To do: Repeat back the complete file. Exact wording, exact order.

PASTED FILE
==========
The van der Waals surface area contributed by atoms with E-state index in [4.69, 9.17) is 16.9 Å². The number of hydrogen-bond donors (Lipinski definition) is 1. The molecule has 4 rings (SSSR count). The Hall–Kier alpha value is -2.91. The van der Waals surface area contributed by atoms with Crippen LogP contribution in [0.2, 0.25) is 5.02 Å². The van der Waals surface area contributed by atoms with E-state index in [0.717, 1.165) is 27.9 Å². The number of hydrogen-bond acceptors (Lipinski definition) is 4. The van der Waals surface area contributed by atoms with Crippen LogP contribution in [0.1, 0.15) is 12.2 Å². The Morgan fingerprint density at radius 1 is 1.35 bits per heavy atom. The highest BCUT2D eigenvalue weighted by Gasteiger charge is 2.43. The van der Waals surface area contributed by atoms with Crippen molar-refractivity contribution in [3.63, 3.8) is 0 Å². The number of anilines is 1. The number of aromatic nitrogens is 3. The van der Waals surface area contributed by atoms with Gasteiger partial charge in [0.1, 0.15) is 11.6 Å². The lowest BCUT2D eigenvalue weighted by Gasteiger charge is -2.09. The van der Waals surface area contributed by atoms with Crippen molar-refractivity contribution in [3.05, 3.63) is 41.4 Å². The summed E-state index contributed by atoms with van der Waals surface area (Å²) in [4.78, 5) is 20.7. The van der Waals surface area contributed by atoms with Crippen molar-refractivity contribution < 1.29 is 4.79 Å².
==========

The van der Waals surface area contributed by atoms with E-state index in [4.69, 9.17) is 16.9 Å². The number of hydrogen-bond donors (Lipinski definition) is 1. The molecule has 4 rings (SSSR count). The Hall–Kier alpha value is -2.91. The van der Waals surface area contributed by atoms with Crippen LogP contribution in [0.2, 0.25) is 5.02 Å². The van der Waals surface area contributed by atoms with E-state index in [0.717, 1.165) is 27.9 Å². The number of hydrogen-bond acceptors (Lipinski definition) is 4. The van der Waals surface area contributed by atoms with Crippen LogP contribution in [0.1, 0.15) is 12.2 Å². The Morgan fingerprint density at radius 1 is 1.35 bits per heavy atom. The highest BCUT2D eigenvalue weighted by Gasteiger charge is 2.43. The van der Waals surface area contributed by atoms with Crippen molar-refractivity contribution in [3.63, 3.8) is 0 Å². The number of anilines is 1. The number of aromatic nitrogens is 3. The van der Waals surface area contributed by atoms with Gasteiger partial charge in [0.1, 0.15) is 11.6 Å². The lowest BCUT2D eigenvalue weighted by Gasteiger charge is -2.09. The van der Waals surface area contributed by atoms with Crippen molar-refractivity contribution in [3.05, 3.63) is 41.4 Å². The summed E-state index contributed by atoms with van der Waals surface area (Å²) in [4.78, 5) is 20.7. The van der Waals surface area contributed by atoms with Crippen molar-refractivity contribution < 1.29 is 4.79 Å².